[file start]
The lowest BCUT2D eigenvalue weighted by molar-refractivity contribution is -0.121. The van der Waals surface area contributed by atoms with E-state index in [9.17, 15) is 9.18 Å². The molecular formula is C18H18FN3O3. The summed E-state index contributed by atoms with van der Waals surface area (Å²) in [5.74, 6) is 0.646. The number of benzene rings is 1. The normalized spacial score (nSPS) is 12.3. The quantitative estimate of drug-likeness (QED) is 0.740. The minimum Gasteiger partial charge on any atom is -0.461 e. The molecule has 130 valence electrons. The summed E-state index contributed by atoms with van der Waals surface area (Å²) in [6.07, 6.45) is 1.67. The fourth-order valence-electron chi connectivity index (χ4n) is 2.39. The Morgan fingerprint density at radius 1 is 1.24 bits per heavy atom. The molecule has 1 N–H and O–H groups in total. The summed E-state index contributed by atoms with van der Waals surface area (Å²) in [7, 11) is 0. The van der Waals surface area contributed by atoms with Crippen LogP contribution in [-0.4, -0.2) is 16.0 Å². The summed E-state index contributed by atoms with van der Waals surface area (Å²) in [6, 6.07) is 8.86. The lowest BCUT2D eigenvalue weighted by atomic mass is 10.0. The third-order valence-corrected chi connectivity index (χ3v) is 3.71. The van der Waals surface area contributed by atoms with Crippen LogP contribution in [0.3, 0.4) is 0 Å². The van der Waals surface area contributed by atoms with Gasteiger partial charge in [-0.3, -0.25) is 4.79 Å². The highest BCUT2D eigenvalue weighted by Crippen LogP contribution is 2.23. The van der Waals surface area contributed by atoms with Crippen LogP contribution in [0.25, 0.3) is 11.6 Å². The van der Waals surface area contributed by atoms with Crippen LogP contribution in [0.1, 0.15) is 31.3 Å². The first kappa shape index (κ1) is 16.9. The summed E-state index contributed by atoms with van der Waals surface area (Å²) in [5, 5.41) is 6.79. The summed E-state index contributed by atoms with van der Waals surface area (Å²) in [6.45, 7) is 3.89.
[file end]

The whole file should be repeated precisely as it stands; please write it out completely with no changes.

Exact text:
The lowest BCUT2D eigenvalue weighted by molar-refractivity contribution is -0.121. The van der Waals surface area contributed by atoms with E-state index in [9.17, 15) is 9.18 Å². The molecular formula is C18H18FN3O3. The summed E-state index contributed by atoms with van der Waals surface area (Å²) in [5.74, 6) is 0.646. The number of benzene rings is 1. The normalized spacial score (nSPS) is 12.3. The quantitative estimate of drug-likeness (QED) is 0.740. The minimum Gasteiger partial charge on any atom is -0.461 e. The molecule has 130 valence electrons. The summed E-state index contributed by atoms with van der Waals surface area (Å²) in [6.07, 6.45) is 1.67. The fourth-order valence-electron chi connectivity index (χ4n) is 2.39. The Morgan fingerprint density at radius 1 is 1.24 bits per heavy atom. The molecule has 1 N–H and O–H groups in total. The summed E-state index contributed by atoms with van der Waals surface area (Å²) in [7, 11) is 0. The van der Waals surface area contributed by atoms with Crippen LogP contribution in [-0.4, -0.2) is 16.0 Å². The summed E-state index contributed by atoms with van der Waals surface area (Å²) in [6, 6.07) is 8.86. The lowest BCUT2D eigenvalue weighted by atomic mass is 10.0. The third-order valence-corrected chi connectivity index (χ3v) is 3.71. The van der Waals surface area contributed by atoms with Crippen LogP contribution in [0.3, 0.4) is 0 Å². The van der Waals surface area contributed by atoms with Gasteiger partial charge in [-0.3, -0.25) is 4.79 Å². The highest BCUT2D eigenvalue weighted by Crippen LogP contribution is 2.23. The van der Waals surface area contributed by atoms with Crippen LogP contribution in [0.25, 0.3) is 11.6 Å². The van der Waals surface area contributed by atoms with Crippen LogP contribution in [0.1, 0.15) is 31.3 Å². The first kappa shape index (κ1) is 16.9. The summed E-state index contributed by atoms with van der Waals surface area (Å²) in [5, 5.41) is 6.79. The summed E-state index contributed by atoms with van der Waals surface area (Å²) in [6.45, 7) is 3.89.